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Blue-spotted Salamander - Ambystoma laterale

Characteristics
Range
Habitat
Diet
Life Cycle
Behavior

 Classification

 Phylum: Chordata
 Class:Amphibia
 Order: Caudata 
 Family: Ambystomatidae 
 Genus:  Ambystoma


blue-spotted salamander
ICUN Redlist - World Status: Least ConcernLeast Concern  
  Characteristics
blue-spotted salamanderThe blue-spotted salamander is a slender salamander three to five inches in length, with a long tail. It is gray to blue-black with blue spots on its sides, tail and legs. Its belly is lighter than its back. It has four toes on its front feet and five toes on its rear feet. It has 12 costal grooves (vertical grooves) on its body.

  Range
The blue-spotted salamander can be found in the eastern central United States and Canada east to the Atlantic provinces and northern New England and in the Great Lakes region.
  Habitat
The blue-spotted salamander can be found in deciduous and coniferous forests. It likes places with moist soil and small ponds. It often takes shelter in burrows or under damp leaves, moss or logs.
  Diet
The blue-spotted salamander eats a wide-variety of insects along with small invertebrates like slugs, earthworms, spiders, snails and centipedes.
  Life Cycle
In early spring, the blue-spotted salamander will migrate to vernal ponds. Males arrive first. Vernal ponds make good breeding grounds. Vernal ponds are temporary ponds that form in the spring when the snow melts. Vernal ponds or pools eventually dry out. This prevents predators that might eat the salamanders, like fish and frogs, from establishing themselves. The male will hold the female with his front legs and rub his chin on her head. He then deposits spermatophore (a packet of sperm) on the pond bottom. Next he tries to position the female over the sperm. If all goes well, she will take the sperm in and it will fertilize her eggs.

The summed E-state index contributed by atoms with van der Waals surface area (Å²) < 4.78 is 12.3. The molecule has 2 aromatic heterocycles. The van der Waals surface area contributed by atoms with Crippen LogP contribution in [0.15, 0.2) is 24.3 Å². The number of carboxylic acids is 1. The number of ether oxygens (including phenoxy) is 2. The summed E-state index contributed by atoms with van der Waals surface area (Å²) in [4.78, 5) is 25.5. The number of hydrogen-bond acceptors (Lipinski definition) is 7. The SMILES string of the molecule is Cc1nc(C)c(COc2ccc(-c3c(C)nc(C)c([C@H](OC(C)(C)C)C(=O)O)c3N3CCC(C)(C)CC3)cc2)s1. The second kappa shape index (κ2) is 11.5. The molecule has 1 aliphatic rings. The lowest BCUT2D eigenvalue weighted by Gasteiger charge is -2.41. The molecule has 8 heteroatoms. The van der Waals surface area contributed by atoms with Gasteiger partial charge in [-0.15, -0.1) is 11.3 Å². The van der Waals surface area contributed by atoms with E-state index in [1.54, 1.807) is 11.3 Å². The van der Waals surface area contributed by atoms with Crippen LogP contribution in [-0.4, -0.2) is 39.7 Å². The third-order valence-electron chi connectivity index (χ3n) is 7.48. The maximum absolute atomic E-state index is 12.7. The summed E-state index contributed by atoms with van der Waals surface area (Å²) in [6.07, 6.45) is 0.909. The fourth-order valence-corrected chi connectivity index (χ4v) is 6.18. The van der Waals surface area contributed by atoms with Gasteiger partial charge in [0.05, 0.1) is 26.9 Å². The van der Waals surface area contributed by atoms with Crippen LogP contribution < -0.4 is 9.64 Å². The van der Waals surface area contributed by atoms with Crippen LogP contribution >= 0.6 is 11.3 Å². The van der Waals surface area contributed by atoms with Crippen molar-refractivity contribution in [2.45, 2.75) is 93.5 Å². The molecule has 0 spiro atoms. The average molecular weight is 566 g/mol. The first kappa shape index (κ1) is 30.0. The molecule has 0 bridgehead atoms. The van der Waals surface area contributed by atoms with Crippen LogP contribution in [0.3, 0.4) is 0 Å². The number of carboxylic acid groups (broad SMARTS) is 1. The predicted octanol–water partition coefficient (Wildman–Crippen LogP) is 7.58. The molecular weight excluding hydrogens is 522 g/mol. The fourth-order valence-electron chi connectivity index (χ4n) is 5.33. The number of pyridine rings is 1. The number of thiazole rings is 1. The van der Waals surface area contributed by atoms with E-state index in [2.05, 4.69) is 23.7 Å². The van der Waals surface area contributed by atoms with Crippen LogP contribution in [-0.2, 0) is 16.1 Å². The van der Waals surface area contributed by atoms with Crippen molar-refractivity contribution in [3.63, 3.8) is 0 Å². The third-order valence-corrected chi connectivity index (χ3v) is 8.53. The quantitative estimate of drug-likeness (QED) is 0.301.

The female lays her eggs on the pond bottom. The eggs are attached to plants, rocks, logs or debris. Salamander larvae hatch in two to four weeks. They have external gills and no legs. Over time, legs develop and they will lose their external gills. While they are in their larval stage, they eat small crustaceans, worms and insects. The time it takes them to transform from a larvae to a salamander will vary depending on how much food is available.

  Behavior
The blue-spotted salamander is very secretive and usually only comes out from cover at night and during damp or rainy weather. It has glands on its tail that produces a milky toxin that it secretes when it is threatened. It curls its tail over its body when it is threatened. If a predator attacks, it will release the toxin into the predator's mouth.


 



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